Bonobos and ‘Xenophilia’
Humans have been studying primates for a very long time, sometimes seeking answers to questions about them, and sometimes seeking answers to questions about ourselves. Bonobos are one of the species we’ve studied extensively, both in the wild and in captivity. Bonobo societies share many characteristics of human societies, and studies of bonobos have yielded many fruitful comparisons to humans.
In this study, researchers wanted to look at a specific aspect of bonobo culture — their openness to “unfamiliar conspecifics,” (other bonobos who aren’t part of their immediate familial trust groups) — and understand what it says about their levels of trust and “xenophilia,” the affinity for unknown objects or people. Indeed, past studies have shown that bonobos will go to some lengths to help other bonobos who are unknown to them, “even when they received no social reward,” and they will allow outside members into their group even when it means they’re outnumbered, something chimpanzees actively avoid.
To study this phenomenon, the researchers first looked at whether bonobos would provide food to an unfamiliar conspecific who was “unable to use overt signals to indicate their desire for help.” Then, in an interesting twist, the researchers tested whether bonobos have an “involuntary contagious yawning response to complete strangers,” which they note has been used as “as an implicit measure of social preference in various primates and non-primate species since it is under involuntary control.” What they found was that bonobos did indeed proactively help out the unfamiliar conspecific, and also showed involuntary contagious yawning when tested with complete strangers. They note that the “proactive prosociality” is in keeping with previous studies, but the involuntary yawning shows that their xenophilia may not be “completely under voluntary control and is present even when there is zero familiarity.”
The researchers say the results imply that, like humans, bonobos seem to want to make a “good first impression” when interacting with new social partners. For both humans and bonobos, “many strong bonds likely start from positive encounters between unfamiliar adults catalyzed by xenophilia.” However, the researchers also note that, humans often have “strong xenophobic reactions” to “different culturally mediated outgroups.” They conclude that “bonobo networking” has very much to teach us about “the origins of the human network we all rely upon.”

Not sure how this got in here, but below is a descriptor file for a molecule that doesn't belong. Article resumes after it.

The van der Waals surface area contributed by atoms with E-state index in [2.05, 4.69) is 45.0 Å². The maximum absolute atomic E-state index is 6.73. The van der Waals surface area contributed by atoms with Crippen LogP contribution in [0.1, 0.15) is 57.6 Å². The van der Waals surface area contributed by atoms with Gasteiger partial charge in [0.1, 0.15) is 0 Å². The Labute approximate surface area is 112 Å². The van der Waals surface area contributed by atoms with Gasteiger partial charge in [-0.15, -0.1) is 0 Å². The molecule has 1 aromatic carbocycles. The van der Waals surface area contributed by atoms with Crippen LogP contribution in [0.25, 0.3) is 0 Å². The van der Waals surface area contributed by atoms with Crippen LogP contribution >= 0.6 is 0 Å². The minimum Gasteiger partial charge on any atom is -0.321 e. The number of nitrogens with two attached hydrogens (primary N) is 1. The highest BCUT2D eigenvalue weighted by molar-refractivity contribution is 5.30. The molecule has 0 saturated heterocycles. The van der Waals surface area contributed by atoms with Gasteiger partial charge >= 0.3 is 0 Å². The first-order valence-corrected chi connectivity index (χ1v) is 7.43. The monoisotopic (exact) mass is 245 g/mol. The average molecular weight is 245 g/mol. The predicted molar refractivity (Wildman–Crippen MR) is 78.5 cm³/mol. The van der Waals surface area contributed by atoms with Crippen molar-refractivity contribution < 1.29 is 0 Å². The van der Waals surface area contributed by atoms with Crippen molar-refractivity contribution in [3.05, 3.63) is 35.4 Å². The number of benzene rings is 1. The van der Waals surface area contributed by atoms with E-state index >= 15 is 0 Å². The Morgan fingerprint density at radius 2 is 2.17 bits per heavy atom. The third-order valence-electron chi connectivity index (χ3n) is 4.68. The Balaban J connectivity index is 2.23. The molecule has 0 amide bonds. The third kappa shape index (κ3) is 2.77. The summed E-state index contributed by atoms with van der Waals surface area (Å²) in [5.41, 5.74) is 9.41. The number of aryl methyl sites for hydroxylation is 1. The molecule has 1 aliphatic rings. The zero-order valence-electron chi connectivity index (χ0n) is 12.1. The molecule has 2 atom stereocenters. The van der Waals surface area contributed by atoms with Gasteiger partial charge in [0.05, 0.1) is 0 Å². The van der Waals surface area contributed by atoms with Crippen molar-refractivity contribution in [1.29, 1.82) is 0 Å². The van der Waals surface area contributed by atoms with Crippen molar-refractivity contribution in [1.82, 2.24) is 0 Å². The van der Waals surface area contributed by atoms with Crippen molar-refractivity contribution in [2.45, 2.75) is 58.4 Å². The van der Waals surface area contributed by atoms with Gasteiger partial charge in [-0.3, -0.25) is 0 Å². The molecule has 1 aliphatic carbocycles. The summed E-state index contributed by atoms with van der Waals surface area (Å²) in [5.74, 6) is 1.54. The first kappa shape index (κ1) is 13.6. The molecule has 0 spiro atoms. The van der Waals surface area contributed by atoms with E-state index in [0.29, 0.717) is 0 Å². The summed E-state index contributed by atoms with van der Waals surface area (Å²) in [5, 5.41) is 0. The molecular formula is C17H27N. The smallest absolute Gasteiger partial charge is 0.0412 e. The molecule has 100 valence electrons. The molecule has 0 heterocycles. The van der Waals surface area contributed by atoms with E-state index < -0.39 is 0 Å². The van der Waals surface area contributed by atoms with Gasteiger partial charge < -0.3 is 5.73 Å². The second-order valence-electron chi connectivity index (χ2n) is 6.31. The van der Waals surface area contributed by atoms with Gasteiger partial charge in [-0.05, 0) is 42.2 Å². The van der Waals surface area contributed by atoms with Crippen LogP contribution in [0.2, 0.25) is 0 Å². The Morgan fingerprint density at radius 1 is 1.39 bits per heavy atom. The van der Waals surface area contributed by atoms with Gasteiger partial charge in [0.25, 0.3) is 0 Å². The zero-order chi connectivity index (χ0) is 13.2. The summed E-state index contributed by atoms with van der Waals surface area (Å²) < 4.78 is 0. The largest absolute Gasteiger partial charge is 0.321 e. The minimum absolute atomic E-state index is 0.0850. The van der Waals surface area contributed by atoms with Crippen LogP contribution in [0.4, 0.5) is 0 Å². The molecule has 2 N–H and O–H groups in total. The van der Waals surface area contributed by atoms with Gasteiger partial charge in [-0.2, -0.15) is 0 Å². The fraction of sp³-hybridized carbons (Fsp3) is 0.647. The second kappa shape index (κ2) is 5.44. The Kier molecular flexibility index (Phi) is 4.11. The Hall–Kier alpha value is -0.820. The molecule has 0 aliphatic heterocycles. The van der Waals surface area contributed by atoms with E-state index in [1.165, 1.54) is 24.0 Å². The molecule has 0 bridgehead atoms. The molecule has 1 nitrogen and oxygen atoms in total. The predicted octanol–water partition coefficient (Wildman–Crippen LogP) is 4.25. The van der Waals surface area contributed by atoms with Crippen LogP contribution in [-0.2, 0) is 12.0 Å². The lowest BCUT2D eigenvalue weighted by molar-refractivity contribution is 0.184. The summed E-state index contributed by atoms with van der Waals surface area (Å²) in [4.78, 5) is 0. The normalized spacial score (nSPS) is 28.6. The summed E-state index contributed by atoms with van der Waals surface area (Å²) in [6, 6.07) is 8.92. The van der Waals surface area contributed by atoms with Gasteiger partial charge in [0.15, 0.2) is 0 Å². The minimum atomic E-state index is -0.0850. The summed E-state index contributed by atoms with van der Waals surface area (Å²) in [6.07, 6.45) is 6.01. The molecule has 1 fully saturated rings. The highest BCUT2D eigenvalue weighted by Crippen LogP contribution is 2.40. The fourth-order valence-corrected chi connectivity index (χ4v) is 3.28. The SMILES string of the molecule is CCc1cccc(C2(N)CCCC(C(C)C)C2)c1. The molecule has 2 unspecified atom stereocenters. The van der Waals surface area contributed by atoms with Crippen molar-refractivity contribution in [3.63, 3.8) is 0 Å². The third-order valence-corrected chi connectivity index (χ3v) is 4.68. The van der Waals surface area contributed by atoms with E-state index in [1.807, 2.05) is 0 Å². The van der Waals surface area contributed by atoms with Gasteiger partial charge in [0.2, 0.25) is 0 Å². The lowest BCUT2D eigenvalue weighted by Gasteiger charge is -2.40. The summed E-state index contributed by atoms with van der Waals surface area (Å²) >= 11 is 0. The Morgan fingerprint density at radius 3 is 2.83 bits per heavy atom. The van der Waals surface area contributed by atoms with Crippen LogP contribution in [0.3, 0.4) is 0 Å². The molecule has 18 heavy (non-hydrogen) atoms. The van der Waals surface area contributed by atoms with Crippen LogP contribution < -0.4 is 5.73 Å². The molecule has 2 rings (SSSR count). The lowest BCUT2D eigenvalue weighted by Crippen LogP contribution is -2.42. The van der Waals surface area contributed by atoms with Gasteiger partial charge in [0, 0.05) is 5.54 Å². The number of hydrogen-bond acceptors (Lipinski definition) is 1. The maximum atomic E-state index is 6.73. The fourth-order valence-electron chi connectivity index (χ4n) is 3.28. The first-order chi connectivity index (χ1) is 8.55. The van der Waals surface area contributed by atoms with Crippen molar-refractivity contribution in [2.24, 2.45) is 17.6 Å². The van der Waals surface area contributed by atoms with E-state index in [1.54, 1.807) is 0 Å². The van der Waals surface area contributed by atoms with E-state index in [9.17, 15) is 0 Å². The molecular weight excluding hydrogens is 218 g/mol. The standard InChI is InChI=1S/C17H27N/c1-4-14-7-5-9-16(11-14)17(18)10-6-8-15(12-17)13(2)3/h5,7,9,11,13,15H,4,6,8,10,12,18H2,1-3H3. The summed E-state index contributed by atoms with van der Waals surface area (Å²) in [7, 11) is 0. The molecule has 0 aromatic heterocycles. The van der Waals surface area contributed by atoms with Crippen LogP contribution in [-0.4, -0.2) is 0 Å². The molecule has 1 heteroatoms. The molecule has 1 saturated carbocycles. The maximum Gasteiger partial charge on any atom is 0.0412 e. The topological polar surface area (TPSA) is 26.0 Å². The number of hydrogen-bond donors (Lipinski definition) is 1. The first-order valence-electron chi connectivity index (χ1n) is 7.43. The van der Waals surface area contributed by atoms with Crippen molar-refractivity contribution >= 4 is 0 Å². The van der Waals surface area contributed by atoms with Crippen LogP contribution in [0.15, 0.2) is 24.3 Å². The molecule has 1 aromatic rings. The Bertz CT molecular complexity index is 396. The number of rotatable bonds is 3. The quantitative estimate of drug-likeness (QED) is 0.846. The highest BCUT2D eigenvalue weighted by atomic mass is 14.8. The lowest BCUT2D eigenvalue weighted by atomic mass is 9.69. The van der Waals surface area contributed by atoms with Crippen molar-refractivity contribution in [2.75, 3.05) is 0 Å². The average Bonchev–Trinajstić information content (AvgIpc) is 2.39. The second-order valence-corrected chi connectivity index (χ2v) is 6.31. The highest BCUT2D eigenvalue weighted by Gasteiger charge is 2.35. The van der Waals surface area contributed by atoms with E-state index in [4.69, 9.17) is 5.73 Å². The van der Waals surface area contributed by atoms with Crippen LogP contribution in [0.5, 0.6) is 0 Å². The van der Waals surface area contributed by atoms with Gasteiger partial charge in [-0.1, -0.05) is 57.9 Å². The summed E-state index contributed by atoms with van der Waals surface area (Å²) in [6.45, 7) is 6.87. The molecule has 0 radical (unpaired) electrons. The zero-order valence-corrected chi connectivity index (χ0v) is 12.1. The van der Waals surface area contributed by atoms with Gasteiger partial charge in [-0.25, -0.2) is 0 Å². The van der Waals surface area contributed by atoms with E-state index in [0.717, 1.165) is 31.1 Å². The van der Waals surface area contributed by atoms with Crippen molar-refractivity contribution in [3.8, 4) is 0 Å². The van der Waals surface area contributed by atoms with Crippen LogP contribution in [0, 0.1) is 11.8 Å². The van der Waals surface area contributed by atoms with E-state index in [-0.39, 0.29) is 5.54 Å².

Studying other species can sometimes tell us a great deal about ourselves, but animal advocates know there are many ethical issues with studying species in labs or other situations of captivity. Such studies have the power to show humans that there are important similarities among species, but such similarities are a moot point if we continue to treat them unethically. This study, for its part, was conducted at a Bonobo sanctuary in the Congo, where orphans from the bushmeat trade were living in social groups, with access to a heavily forested enclosure. Additionally, the “research subjects” were “never food or water-deprived,” and “they could leave the testing rooms any time by sitting next to the exits.” Studies conducted in this way show that, not only can we learn something from primates that might tell us more about ourselves, but there are ways to do that research that are more ethical, and don’t require a brutal form of captivity usually characterized by lab studies.